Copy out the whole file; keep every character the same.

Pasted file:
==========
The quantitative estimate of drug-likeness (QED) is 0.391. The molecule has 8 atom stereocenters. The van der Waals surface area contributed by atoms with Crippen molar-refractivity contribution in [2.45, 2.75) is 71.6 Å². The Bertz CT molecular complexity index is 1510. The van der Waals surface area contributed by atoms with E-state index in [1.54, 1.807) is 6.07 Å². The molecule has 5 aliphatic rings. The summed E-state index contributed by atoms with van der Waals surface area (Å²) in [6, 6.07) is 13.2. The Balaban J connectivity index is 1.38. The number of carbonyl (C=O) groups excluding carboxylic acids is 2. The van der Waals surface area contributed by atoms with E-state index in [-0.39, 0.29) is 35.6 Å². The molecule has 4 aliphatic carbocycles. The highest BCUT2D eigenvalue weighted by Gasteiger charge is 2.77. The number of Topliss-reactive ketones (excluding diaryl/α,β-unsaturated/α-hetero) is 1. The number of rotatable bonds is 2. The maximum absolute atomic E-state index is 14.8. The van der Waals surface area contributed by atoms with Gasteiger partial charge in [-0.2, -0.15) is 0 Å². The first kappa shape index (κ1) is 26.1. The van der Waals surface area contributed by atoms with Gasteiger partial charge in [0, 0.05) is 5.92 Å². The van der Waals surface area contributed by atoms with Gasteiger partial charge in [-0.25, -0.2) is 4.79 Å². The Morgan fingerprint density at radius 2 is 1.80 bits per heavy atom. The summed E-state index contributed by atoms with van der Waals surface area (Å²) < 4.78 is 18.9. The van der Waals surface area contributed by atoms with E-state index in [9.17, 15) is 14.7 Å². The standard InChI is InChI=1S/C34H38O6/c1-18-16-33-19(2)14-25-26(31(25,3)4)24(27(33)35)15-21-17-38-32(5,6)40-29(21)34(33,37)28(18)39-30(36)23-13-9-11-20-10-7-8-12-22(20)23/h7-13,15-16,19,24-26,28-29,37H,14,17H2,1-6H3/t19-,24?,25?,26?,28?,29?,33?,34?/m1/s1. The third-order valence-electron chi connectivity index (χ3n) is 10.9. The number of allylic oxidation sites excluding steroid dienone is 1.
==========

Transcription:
The quantitative estimate of drug-likeness (QED) is 0.391. The molecule has 8 atom stereocenters. The van der Waals surface area contributed by atoms with Crippen molar-refractivity contribution in [2.45, 2.75) is 71.6 Å². The Bertz CT molecular complexity index is 1510. The van der Waals surface area contributed by atoms with E-state index in [1.54, 1.807) is 6.07 Å². The molecule has 5 aliphatic rings. The summed E-state index contributed by atoms with van der Waals surface area (Å²) in [6, 6.07) is 13.2. The Balaban J connectivity index is 1.38. The number of carbonyl (C=O) groups excluding carboxylic acids is 2. The van der Waals surface area contributed by atoms with E-state index in [-0.39, 0.29) is 35.6 Å². The molecule has 4 aliphatic carbocycles. The highest BCUT2D eigenvalue weighted by Gasteiger charge is 2.77. The number of Topliss-reactive ketones (excluding diaryl/α,β-unsaturated/α-hetero) is 1. The number of rotatable bonds is 2. The maximum absolute atomic E-state index is 14.8. The van der Waals surface area contributed by atoms with Gasteiger partial charge in [-0.2, -0.15) is 0 Å². The first kappa shape index (κ1) is 26.1. The van der Waals surface area contributed by atoms with Gasteiger partial charge in [0, 0.05) is 5.92 Å². The van der Waals surface area contributed by atoms with Gasteiger partial charge in [-0.25, -0.2) is 4.79 Å². The Morgan fingerprint density at radius 2 is 1.80 bits per heavy atom. The summed E-state index contributed by atoms with van der Waals surface area (Å²) < 4.78 is 18.9. The van der Waals surface area contributed by atoms with E-state index in [9.17, 15) is 14.7 Å². The standard InChI is InChI=1S/C34H38O6/c1-18-16-33-19(2)14-25-26(31(25,3)4)24(27(33)35)15-21-17-38-32(5,6)40-29(21)34(33,37)28(18)39-30(36)23-13-9-11-20-10-7-8-12-22(20)23/h7-13,15-16,19,24-26,28-29,37H,14,17H2,1-6H3/t19-,24?,25?,26?,28?,29?,33?,34?/m1/s1. The third-order valence-electron chi connectivity index (χ3n) is 10.9. The number of allylic oxidation sites excluding steroid dienone is 1.